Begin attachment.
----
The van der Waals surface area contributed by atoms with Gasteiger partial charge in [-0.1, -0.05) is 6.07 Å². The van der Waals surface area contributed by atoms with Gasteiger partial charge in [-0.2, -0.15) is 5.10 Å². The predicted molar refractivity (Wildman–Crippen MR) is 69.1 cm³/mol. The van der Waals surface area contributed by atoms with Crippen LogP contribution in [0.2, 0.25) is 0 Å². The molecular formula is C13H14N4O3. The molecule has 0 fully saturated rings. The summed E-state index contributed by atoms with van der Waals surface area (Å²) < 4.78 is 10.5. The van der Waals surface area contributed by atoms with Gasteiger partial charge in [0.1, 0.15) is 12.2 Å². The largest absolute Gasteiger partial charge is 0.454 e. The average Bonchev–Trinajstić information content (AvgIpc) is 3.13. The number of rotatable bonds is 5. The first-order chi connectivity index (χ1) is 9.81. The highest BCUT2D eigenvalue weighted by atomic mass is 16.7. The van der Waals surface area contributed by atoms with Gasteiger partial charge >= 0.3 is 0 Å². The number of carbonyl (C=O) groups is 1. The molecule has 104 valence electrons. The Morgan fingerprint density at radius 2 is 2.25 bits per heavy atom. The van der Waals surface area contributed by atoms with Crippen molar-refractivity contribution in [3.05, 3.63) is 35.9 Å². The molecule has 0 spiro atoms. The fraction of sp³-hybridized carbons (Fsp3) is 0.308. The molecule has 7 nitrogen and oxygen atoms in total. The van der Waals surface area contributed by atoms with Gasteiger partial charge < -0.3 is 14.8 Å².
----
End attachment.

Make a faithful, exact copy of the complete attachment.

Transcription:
The van der Waals surface area contributed by atoms with Gasteiger partial charge in [-0.1, -0.05) is 6.07 Å². The van der Waals surface area contributed by atoms with Gasteiger partial charge in [-0.2, -0.15) is 5.10 Å². The predicted molar refractivity (Wildman–Crippen MR) is 69.1 cm³/mol. The van der Waals surface area contributed by atoms with Crippen LogP contribution in [0.2, 0.25) is 0 Å². The molecular formula is C13H14N4O3. The molecule has 0 fully saturated rings. The summed E-state index contributed by atoms with van der Waals surface area (Å²) < 4.78 is 10.5. The van der Waals surface area contributed by atoms with Gasteiger partial charge in [0.1, 0.15) is 12.2 Å². The largest absolute Gasteiger partial charge is 0.454 e. The average Bonchev–Trinajstić information content (AvgIpc) is 3.13. The number of rotatable bonds is 5. The first-order chi connectivity index (χ1) is 9.81. The highest BCUT2D eigenvalue weighted by atomic mass is 16.7. The van der Waals surface area contributed by atoms with Gasteiger partial charge >= 0.3 is 0 Å². The number of carbonyl (C=O) groups is 1. The molecule has 104 valence electrons. The Morgan fingerprint density at radius 2 is 2.25 bits per heavy atom. The van der Waals surface area contributed by atoms with Crippen molar-refractivity contribution in [3.05, 3.63) is 35.9 Å². The molecule has 0 spiro atoms. The fraction of sp³-hybridized carbons (Fsp3) is 0.308. The molecule has 7 nitrogen and oxygen atoms in total. The van der Waals surface area contributed by atoms with Gasteiger partial charge < -0.3 is 14.8 Å².